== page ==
This is a totally breakthrough Western, one that broke the John Wayne mold that had come to dominate the genre, operating more as a buddy flick, with Paul Newman and Robert Redford and “Raindrops Keep Falling on My Head” (I still can’t figure out why, exactly) and is probably responsible for every buddy film that followed (Crosby and Hope don’t count). If more filmmakers were to take inspiration from this, and not just for the buddy formula, we’d be better off.

#279. Three Kings (1999)
See? Here, George Clooney, Mark Wahlberg, and Ice Cube do a Gulf War version of Butch Cassidy, and we were all the better for it. Incredibly, this was another example of Clooney as bona fide movie star, but critics still weren’t having it. He had to wait pretty much a decade for the credit he richly deserved, and even then, it’s still dodgy. Critics are assholes.

#280. Rocky (1976)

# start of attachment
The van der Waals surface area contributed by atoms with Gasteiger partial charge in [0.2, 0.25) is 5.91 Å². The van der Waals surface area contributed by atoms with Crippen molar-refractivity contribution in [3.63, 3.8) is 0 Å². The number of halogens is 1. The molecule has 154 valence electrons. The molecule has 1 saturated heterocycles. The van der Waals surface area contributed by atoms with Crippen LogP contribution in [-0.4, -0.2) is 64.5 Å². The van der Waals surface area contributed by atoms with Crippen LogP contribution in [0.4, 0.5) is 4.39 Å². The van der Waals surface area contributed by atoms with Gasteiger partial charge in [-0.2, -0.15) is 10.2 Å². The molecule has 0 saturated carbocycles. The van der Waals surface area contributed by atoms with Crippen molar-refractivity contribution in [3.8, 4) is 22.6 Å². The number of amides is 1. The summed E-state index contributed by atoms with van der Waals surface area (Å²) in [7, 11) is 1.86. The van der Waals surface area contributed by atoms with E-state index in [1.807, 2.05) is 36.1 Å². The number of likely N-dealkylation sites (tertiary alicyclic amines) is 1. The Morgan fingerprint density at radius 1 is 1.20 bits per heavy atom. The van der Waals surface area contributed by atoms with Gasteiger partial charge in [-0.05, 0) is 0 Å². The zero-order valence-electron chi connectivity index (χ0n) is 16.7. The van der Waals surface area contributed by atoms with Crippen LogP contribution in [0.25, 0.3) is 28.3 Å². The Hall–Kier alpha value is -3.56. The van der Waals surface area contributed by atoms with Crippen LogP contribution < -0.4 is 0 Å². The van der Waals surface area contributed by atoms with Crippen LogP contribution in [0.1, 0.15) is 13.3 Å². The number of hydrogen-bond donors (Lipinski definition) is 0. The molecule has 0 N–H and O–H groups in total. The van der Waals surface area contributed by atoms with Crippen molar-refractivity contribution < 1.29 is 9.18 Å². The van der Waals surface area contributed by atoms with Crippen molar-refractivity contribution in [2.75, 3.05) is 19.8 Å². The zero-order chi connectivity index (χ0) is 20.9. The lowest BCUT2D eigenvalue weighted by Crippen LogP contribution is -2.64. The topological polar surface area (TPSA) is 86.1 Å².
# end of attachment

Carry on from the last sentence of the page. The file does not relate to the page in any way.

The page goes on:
The Rocky movies in general are something of a treasure. This is the only one on the list, but I recommend the whole series to posterity. There’s a line in Rocky Balboa (the sixth and most recent one) about persistence in the face of adversity, and that’s pretty much what these films are all about. There’s a lot more integrity to Sylvester Stallone’s opus (yeah, I’m saying it) than most people are willing to admit. So start here, and continue on with the rest of them.

#281. Easy Rider (1969)
This was one of those things that I knew (or thought I knew) by reputation for a long time, so when I finally did see it, I was pretty surprised. Peter Fonda is pretty much what you would expect, but Dennis Hopper, I really had to reevaluate everything I thought I knew. But Jack Nicholson steals this movie. That was the best discovery.

#282. The Adventures of Baron Munchausen (1989)
Here’s a cult Terry Gilliam flick that ought to be considered one of his defining masterpieces, rather than relegated behind the likes of the inferior Time Bandits and Fisher King. Here he finds a sufficient outfit to dress his usual predilection for oddity, much like Doctor Parnassus and Brazil. Also, Uma Thurman.

#283. Philadelphia (1993)
The only time icons Tom Hanks and Denzel Washington have worked together almost doesn’t really count, because Hanks is really too busy working with AIDS, the first of two Best Actor awards from the Oscars.

#284. Cold Mountain (2003)